At this point, there should be a pair of factions that stand out as the best. Sometimes there are three, but I almost definitely have cut two of them by now.

Now, I just look at various builds and splashes to choose the one that I feel balances consistency and raw power the best. This is the hardest part. You’ll probably have to just do this by feel and sheer experience. I will say that, if you’re torn between a consistent deck of medium power and a slightly more inconsistent deck with a higher power ceiling, it’s generally correct to err on the side of power.

My event pool

1500 words later, it’s time to take a look at my pool and my process. Here is what I opened, sorted by faction (click to enlarge):

The next step was to pull out all of the cards that I thought were very powerful, including forms of removal, that actively pulled me toward their faction. Here’s where I ended up:


The first thing that jumps out at me is that there are zero primal cards here. Not even a primal multifaction card. At this point, I give primal a once over, which confirmed that there was nothing there that is really worth playing. I kissed primal goodbye. In hindsight, I think that Slushdumper maybe deserves to be in this list, as he can dominate a board if you have enough yetis, but it wouldn’t change my analysis of Primal. It’s garbage in this pool.

The next thing that I noticed was that there are only two mono-Time cards here. Frenzied Omnivore needs TT. There are a couple of multifaction time cards in Shadowlands Bonepicker and Purify, both of which I would consider splashing in the right deck (Purify most of all; removal is king!). Marisen’s Disciple is also splashable. It’s a 2/2 flying body that comes with a free 2/2 ground dork attached. What’s not to love?

Noticing that Time seems fairly weak here, I took another look at it. Sure enough, there isn’t much there. Certainly more than Primal, but there just aren’t many reasons to be in Time. It has a lot of medium playables, but no removal outside of the Omnivore. I kept the splashable cards in mind as I went forward, but Time is effectively eliminated from consideration as a main faction.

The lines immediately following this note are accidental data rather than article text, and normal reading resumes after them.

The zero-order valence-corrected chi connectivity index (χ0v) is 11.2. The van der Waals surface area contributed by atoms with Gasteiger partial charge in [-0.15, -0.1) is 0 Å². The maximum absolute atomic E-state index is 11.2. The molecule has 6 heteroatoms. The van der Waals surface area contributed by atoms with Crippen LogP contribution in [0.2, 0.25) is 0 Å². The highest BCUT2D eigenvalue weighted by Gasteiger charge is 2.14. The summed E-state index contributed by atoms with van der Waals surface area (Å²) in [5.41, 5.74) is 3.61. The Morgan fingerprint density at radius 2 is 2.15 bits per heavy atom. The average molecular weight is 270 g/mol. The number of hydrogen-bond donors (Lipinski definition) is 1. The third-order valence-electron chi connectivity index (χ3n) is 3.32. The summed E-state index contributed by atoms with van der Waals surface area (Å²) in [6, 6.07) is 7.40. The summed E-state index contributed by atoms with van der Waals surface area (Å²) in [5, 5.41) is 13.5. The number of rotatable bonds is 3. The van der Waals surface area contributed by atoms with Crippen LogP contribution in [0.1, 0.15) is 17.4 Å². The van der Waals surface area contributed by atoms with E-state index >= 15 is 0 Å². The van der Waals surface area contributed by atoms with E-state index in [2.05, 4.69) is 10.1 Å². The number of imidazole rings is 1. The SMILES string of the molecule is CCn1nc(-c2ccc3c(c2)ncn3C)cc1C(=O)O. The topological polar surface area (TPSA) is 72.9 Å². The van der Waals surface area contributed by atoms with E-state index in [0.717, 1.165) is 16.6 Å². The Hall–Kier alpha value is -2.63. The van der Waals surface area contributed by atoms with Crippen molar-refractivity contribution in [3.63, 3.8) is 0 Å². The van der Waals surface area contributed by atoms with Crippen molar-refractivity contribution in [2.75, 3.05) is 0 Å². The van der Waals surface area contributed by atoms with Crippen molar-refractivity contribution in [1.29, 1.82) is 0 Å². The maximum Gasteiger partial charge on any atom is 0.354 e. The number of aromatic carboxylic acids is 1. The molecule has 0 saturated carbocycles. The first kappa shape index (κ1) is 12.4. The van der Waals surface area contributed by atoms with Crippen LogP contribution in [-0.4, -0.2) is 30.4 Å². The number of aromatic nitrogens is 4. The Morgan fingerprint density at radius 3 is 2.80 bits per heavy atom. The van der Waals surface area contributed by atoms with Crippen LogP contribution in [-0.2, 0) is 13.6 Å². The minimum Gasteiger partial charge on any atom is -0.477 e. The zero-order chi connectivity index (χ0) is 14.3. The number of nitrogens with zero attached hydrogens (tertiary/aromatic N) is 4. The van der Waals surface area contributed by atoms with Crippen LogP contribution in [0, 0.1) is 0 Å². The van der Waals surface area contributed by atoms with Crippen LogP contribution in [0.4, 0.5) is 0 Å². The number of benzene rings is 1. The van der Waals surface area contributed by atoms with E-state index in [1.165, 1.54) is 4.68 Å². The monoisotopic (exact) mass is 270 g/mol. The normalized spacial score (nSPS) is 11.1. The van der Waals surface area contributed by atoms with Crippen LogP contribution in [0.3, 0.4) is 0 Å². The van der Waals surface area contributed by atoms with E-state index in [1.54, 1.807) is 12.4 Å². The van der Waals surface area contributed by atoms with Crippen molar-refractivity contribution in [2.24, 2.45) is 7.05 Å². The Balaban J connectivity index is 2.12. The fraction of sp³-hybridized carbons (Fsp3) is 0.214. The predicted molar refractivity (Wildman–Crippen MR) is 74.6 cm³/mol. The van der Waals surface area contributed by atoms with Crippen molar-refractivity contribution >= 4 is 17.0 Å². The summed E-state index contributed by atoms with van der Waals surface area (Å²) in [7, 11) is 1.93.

So I’m down to Fire, Justice, and Shadow. Of these premium cards, Shadow has the fewest. I also notice that most of my removal is located in FJ, in the form of the numerous relic weapons, plus a Flame Blast and a Frontier Confessor. Confessor turning a little flyer into a little ground-pounder or silencing a big mana-sink threat like Xenan Guardian is as good as removal in a lot of situations.

Shadow has a pair of evasive threats in Vainglory Patrols, along with Slimespitter Slug, which is an absurd bomb in many situations. I’ve lost count of how many games that thing has swung from un-loseable to un-winnable, or vise-versa. In sealed, where the most likely way to lose is an unanswered flyer, Slimespitter seems like a grade-A bomb. Recycler also seems like a great card to pair with flying threats.

Next, it’s time to look at various builds. I noted that I have a Praxis banner, which means I could splash a Time card or two in a Fire deck. That’s actually a big help if I’m short on playables because of Flame Blast, which is going to be very difficult to play if I am forced into three factions.

With that in mind, the first thing I looked at was a FJ-splash-T build that takes advantage of the double Sword of Icaria and efficient FJ threats.

I really like this deck for sealed. There’s plenty of removal, courtesy of the relic weapons, and a reasonable curve of efficient units to pressure the opponent. There are a few flyers (remember, Marisen’s Disciple counts), along with a few weapons to slap on them. It has a reasonable top-end without getting too top-heavy. Lavablood Goliath, Flame Blast, and Flight Lieutenant should do a good job closing out a game that stalls out.

The weakest cards in this deck are probably Warhelm, Wanted Poster, and Barkeep’s Friend (and, to be honest, maybe the Goliath. Good luck getting me to not play it, though, at least in the first week).

All of those cards are better than they probably look, though. I mentioned above how warcry is even stronger than normal, so Warhelm gets a slight bump. Wanted Poster is a weak card in general, but I’ve got a billion relic weapons to help me hunt down that fugitive. Barkeep’s Friend sucks, but it still kills anything with 4 health or less, which is good enough for sealed.

My unit count is a little bit low. If I could cut Warhelm for an average 2- or 3-drop unit, I would without hesitation. However, the only real option in that slot was Rampart Protector, for which I just didn’t have enough valkyries.